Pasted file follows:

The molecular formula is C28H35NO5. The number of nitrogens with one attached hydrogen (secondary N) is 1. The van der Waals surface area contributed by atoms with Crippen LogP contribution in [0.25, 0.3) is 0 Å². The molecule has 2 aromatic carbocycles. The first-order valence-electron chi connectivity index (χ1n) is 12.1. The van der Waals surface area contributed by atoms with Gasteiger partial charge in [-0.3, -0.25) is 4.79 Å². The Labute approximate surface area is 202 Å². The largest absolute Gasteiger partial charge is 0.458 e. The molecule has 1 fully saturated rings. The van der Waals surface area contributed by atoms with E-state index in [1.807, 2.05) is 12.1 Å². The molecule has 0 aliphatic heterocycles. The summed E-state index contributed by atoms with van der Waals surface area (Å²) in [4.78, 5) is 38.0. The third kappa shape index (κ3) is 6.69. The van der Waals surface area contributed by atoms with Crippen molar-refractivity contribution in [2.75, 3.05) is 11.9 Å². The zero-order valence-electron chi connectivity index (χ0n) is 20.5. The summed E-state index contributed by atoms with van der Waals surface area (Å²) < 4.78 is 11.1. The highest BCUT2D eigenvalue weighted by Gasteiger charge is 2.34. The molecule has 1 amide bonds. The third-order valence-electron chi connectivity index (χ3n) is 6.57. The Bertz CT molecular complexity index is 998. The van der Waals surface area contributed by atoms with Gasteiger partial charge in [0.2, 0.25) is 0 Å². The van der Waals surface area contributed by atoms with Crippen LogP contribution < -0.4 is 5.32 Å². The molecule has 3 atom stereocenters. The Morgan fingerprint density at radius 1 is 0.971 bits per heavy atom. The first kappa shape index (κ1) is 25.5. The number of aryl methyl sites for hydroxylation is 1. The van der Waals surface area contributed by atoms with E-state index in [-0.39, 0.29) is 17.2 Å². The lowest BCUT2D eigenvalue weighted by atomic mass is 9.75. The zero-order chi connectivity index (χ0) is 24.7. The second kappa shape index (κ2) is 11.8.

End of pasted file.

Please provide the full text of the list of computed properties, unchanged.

The molecular formula is C28H35NO5. The number of nitrogens with one attached hydrogen (secondary N) is 1. The van der Waals surface area contributed by atoms with Crippen LogP contribution in [0.25, 0.3) is 0 Å². The molecule has 2 aromatic carbocycles. The first-order valence-electron chi connectivity index (χ1n) is 12.1. The van der Waals surface area contributed by atoms with Gasteiger partial charge in [-0.3, -0.25) is 4.79 Å². The Labute approximate surface area is 202 Å². The largest absolute Gasteiger partial charge is 0.458 e. The molecule has 1 fully saturated rings. The van der Waals surface area contributed by atoms with E-state index in [1.807, 2.05) is 12.1 Å². The molecule has 0 aliphatic heterocycles. The summed E-state index contributed by atoms with van der Waals surface area (Å²) in [4.78, 5) is 38.0. The third kappa shape index (κ3) is 6.69. The van der Waals surface area contributed by atoms with Crippen molar-refractivity contribution in [2.75, 3.05) is 11.9 Å². The zero-order valence-electron chi connectivity index (χ0n) is 20.5. The summed E-state index contributed by atoms with van der Waals surface area (Å²) < 4.78 is 11.1. The highest BCUT2D eigenvalue weighted by Gasteiger charge is 2.34. The molecule has 1 amide bonds. The third-order valence-electron chi connectivity index (χ3n) is 6.57. The Bertz CT molecular complexity index is 998. The van der Waals surface area contributed by atoms with Gasteiger partial charge in [0.2, 0.25) is 0 Å². The van der Waals surface area contributed by atoms with Crippen LogP contribution < -0.4 is 5.32 Å². The molecule has 3 atom stereocenters. The Morgan fingerprint density at radius 1 is 0.971 bits per heavy atom. The first kappa shape index (κ1) is 25.5. The number of aryl methyl sites for hydroxylation is 1. The van der Waals surface area contributed by atoms with E-state index in [-0.39, 0.29) is 17.2 Å². The lowest BCUT2D eigenvalue weighted by atomic mass is 9.75. The zero-order chi connectivity index (χ0) is 24.7. The second kappa shape index (κ2) is 11.8.